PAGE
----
Jan. 31, 2018
Forbes reported this this morning and I was shocked.
Jeff Bezos’ Amazon and Warren Buffett’s Berkshire Hathaway are forming their own healthcare company with JPMorgan Chase to increase transparency for their employees, and that could be bad news for insurers and pharmacy benefit managers.
Health insurance companies and PBMs have long said they want to bring more transparency to the U.S. healthcare system, yet consumers often don’t know the true cost of healthcare. Prices are negotiated in secret and doctors don’t often know what their own services cost or what their patients will be charged.
Details of the new company the three corporate giants want to create remain sketchy, but the idea that they want to bring more transparency is one of the disclosed goals. “Our people want transparency, knowledge and control when it comes to managing their healthcare,” said Jamie Dimon, Chairman and CEO of JPMorgan Chase.
Those who’ve been engaged in the struggle to find the true cost of healthcare have been working for years with limited success. Often times, they have difficulty getting data from health plans or medical care providers.
The Network for Regional Healthcare Improvement has long said any health reform effort needs to look closely at transparency because data that reveals the total and true cost of care is difficult to find. In a report last year, NRHI said health spending by U.S. commercial insurers can vary by $1,000 or more per year per patient, depending on where enrollees live.
The potential for the Amazon-Berkshire healthcare company to disrupt the way health plans do business is one reason shares of many healthcare companies tumbled Tuesday after the partnership was announced.
Shares of insurers like Aetna, Anthem and UnitedHealth Group lost 5% to 10% of their value while pharmacy chains CVS Health, Walgreens Boots Alliance and drug makers with expensive medicines like Abbvie also took a hit on Wall Street. And the big PBM, Express Scripts, also lost more than 2% of its value Tuesday.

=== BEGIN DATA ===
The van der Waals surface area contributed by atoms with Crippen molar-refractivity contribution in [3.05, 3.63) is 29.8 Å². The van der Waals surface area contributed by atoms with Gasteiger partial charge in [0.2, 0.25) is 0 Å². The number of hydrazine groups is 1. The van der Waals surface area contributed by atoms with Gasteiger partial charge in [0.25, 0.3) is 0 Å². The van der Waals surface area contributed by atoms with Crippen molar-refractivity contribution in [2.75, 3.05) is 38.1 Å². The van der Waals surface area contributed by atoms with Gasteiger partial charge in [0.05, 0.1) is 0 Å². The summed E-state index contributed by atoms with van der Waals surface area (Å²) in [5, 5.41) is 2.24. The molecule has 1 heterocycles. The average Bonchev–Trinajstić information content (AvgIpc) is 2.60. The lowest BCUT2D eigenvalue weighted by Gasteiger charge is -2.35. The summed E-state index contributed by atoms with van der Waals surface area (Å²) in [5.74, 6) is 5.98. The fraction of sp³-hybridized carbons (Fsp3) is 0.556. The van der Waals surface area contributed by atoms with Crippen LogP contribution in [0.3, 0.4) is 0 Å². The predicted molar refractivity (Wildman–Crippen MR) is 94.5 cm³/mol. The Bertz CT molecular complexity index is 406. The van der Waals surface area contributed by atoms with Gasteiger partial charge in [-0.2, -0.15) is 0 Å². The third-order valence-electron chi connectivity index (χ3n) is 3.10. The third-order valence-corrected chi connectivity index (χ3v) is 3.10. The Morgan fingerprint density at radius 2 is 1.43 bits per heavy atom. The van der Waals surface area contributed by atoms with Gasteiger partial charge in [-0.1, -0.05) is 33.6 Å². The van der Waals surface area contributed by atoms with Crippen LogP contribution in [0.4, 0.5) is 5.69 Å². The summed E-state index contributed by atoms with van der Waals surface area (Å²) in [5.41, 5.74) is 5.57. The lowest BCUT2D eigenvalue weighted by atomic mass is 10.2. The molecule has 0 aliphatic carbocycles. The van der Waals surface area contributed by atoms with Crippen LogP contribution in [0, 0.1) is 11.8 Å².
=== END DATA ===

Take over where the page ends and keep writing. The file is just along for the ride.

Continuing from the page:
Nobody knows for sure what Amazon, Berkshire and JPMorgan have in mind because they said their effort is in its “early planning stages.” The trio tapped three executives to get the company off the ground: Todd Combs, an investment officer of Berkshire Hathaway; Marvelle Sullivan Berchtold, a Managing Director of JPMorgan Chase; and Beth Galetti, a Senior Vice President at Amazon. No further details were disclosed, including where the company would be located.
Some think Amazon could leverage its technology platform to make a dent in the healthcare cost curve and improve transparency.
“Amazon may spur new technology innovations” such as artificial intelligence or information sharing platforms that “can increase the efficiency of healthcare delivery,” said Idris Adjerid, a management IT professor in the University of Notre Dame’s Mendoza College of Business. “Our research substantiates this potential value. We find that technology initiatives, which facilitated information sharing between disconnected hospitals resulted in significant reductions in healthcare spending.”
Studies show 30% of the money spent on healthcare is waste. Amazon, Berkshire and JPMorgan said the initial focus will be on “technology solutions” that will provide U.S. employees and their families with “simplified, high-quality and transparent healthcare at a reasonable cost.”
But given Amazon’s popularity among consumers and the decades of success Buffett has built with his businesses, the executives say improving patient experience and customer service will also be a target of the new company.